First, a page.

• Handle: RePEc:iza:izadps:dp256
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    Cited by:

    1. Yordan Kalchev, & Valentin Goev & Vesselin Mintchev & Venelin Boshnakov, 2004. "External Migration from Bulgaria at the Beginning of the XXI Century: Estimates of Potential Emigrants’ Attitudes and Profile," Economic Thought journal, Bulgarian Academy of Sciences - Economic Research Institute, issue 7, pages 137-161.
    2. Seppo Kari & Jouko Ylä-Liedenpohja, 2004. "Cost of Capital for Cross-Border Investment: The Fallacy of Estonia as a Tax Haven," Baltic Journal of Economics, Baltic International Centre for Economic Policy Studies, vol. 5(1), pages 28-43, December.
    3. Khrystyna FOGEL, 2015. "The multistage nature of labour migration from Eastern and Central Europe (experience of Ukraine, Poland, United Kingdom and Germany during the 2002-2011 period)," Eastern Journal of European Studies, Centre for European Studies, Alexandru Ioan Cuza University, vol. 6, pages 55-81, December.
    4. Joanne Evans & Eleftherios Goulas & Paul Levine, 2007. "Military Expenditure And Migration In Europe," Defence and Peace Economics, Taylor & Francis Journals, vol. 18(4), pages 305-316.
    5. Kristi Anniste & Tiit Tammaru & Enel Pungas & Tiiu Paas, 2012. "Dynamics of Educational Differences in Emigration from Estonia to the Old EU Member States," Norface Discussion Paper Series 2012017, Norface Research Programme on Migration, Department of Economics, University College London.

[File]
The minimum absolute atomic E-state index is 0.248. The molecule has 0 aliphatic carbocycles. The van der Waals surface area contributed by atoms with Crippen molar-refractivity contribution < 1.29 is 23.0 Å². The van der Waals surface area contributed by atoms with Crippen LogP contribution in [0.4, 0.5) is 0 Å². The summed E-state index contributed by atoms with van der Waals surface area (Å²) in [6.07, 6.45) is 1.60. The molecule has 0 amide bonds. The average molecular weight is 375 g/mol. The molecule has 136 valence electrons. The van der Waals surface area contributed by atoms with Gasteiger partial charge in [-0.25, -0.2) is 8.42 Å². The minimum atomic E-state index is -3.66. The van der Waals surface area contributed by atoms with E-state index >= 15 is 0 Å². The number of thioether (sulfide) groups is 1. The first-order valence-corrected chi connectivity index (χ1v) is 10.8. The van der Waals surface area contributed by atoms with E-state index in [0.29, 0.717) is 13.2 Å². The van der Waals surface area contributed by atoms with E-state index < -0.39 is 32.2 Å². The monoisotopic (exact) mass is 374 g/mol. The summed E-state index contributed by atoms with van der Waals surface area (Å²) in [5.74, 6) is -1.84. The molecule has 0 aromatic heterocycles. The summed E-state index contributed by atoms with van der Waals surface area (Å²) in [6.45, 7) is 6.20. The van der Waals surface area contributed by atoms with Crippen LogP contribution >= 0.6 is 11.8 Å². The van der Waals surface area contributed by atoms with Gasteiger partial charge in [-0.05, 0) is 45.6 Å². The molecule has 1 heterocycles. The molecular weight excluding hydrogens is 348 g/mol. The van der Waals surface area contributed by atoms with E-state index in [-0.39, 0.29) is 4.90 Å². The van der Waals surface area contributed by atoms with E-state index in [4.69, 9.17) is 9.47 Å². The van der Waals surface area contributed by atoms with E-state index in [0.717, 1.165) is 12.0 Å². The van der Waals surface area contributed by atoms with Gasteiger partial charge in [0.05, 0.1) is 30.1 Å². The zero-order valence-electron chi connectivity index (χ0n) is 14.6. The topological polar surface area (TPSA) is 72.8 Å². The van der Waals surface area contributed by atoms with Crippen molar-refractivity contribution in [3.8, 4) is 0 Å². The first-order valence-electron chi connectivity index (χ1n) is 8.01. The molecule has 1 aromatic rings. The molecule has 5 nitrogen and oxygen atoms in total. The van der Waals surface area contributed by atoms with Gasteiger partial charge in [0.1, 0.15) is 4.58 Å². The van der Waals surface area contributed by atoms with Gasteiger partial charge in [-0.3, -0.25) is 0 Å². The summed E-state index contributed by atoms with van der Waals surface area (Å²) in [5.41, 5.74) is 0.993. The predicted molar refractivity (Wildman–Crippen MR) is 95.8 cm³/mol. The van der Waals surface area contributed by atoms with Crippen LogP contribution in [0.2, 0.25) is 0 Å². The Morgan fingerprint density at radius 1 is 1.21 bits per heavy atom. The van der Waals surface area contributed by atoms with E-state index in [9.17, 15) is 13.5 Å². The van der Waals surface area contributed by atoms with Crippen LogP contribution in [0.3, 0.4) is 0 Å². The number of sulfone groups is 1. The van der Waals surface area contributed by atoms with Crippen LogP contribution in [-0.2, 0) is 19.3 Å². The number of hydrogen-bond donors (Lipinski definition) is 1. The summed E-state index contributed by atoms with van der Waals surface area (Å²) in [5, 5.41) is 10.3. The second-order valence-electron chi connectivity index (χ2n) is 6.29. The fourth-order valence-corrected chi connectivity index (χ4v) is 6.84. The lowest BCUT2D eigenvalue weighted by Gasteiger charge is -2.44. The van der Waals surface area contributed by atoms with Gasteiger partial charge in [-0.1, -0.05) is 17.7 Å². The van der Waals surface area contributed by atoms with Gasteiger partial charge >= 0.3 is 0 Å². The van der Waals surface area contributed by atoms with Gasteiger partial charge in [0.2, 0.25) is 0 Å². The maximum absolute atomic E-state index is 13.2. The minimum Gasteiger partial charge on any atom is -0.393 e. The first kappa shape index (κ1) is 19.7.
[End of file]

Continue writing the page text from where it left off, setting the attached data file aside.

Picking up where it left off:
6. Thiess Buettner & Johannes Rincke, 2007. "Labor Market Effects of Economic Integration: The Impact of Re-Unification in German Border Regions," German Economic Review, Verein für Socialpolitik, vol. 8, pages 536-560, November.
    7. Stepán Jurajda & Katherine Terrell, 2009. "Regional unemployment and human capital in transition economies," The Economics of Transition, The European Bank for Reconstruction and Development, vol. 17(2), pages 241-274, April.
    8. Kristi Anniste & Tiit Tammaru & Enel Pungas & Tiiu Paas, 2012. "Emigration After Eu Enlargement: Was There A Brain Drain Effect In The Case Of Estonia?," University of Tartu - Faculty of Economics and Business Administration Working Paper Series 87, Faculty of Economics and Business Administration, University of Tartu (Estonia).
    9. Ondřej Glazar & Wadim Strielkowski, 2010. "Turkey and the European Union: Possible Incidence of the EU Accession on Migration Flows," Prague Economic Papers, University of Economics, Prague, vol. 2010(3), pages 218-235.
    10. Fries, Jan, 2014. "Age and skill bias of trade liberalisation? Heterogeneous employment effects of EU Eastern Enlargement," ZEW Discussion Papers 14-113, ZEW - Zentrum für Europäische Wirtschaftsforschung / Center for European Economic Research.